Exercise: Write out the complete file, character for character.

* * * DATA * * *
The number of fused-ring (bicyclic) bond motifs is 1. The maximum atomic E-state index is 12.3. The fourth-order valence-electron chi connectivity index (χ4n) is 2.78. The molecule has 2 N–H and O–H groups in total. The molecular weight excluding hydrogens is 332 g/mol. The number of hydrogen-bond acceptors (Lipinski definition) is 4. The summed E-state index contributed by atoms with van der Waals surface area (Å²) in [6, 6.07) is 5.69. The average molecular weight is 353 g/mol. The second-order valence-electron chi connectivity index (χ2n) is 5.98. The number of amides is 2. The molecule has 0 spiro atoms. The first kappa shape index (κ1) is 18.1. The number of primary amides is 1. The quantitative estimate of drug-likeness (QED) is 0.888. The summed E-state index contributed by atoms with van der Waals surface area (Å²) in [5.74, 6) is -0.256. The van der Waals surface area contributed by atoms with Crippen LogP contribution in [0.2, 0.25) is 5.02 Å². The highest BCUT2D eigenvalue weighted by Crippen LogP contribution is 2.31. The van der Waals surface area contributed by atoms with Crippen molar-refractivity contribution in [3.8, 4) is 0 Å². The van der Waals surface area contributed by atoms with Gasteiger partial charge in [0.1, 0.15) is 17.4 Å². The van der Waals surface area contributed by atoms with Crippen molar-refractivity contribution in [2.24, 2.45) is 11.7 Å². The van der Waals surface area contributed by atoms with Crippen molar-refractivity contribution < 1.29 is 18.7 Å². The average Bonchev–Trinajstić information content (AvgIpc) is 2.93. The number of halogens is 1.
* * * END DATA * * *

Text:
The number of fused-ring (bicyclic) bond motifs is 1. The maximum atomic E-state index is 12.3. The fourth-order valence-electron chi connectivity index (χ4n) is 2.78. The molecule has 2 N–H and O–H groups in total. The molecular weight excluding hydrogens is 332 g/mol. The number of hydrogen-bond acceptors (Lipinski definition) is 4. The summed E-state index contributed by atoms with van der Waals surface area (Å²) in [6, 6.07) is 5.69. The average molecular weight is 353 g/mol. The second-order valence-electron chi connectivity index (χ2n) is 5.98. The number of amides is 2. The molecule has 0 spiro atoms. The first kappa shape index (κ1) is 18.1. The number of primary amides is 1. The quantitative estimate of drug-likeness (QED) is 0.888. The summed E-state index contributed by atoms with van der Waals surface area (Å²) in [5.74, 6) is -0.256. The van der Waals surface area contributed by atoms with Crippen LogP contribution in [0.2, 0.25) is 5.02 Å². The highest BCUT2D eigenvalue weighted by Crippen LogP contribution is 2.31. The van der Waals surface area contributed by atoms with Crippen molar-refractivity contribution in [3.8, 4) is 0 Å². The van der Waals surface area contributed by atoms with Gasteiger partial charge in [0.1, 0.15) is 17.4 Å². The van der Waals surface area contributed by atoms with Crippen molar-refractivity contribution in [2.24, 2.45) is 11.7 Å². The van der Waals surface area contributed by atoms with Crippen molar-refractivity contribution < 1.29 is 18.7 Å². The average Bonchev–Trinajstić information content (AvgIpc) is 2.93. The number of halogens is 1.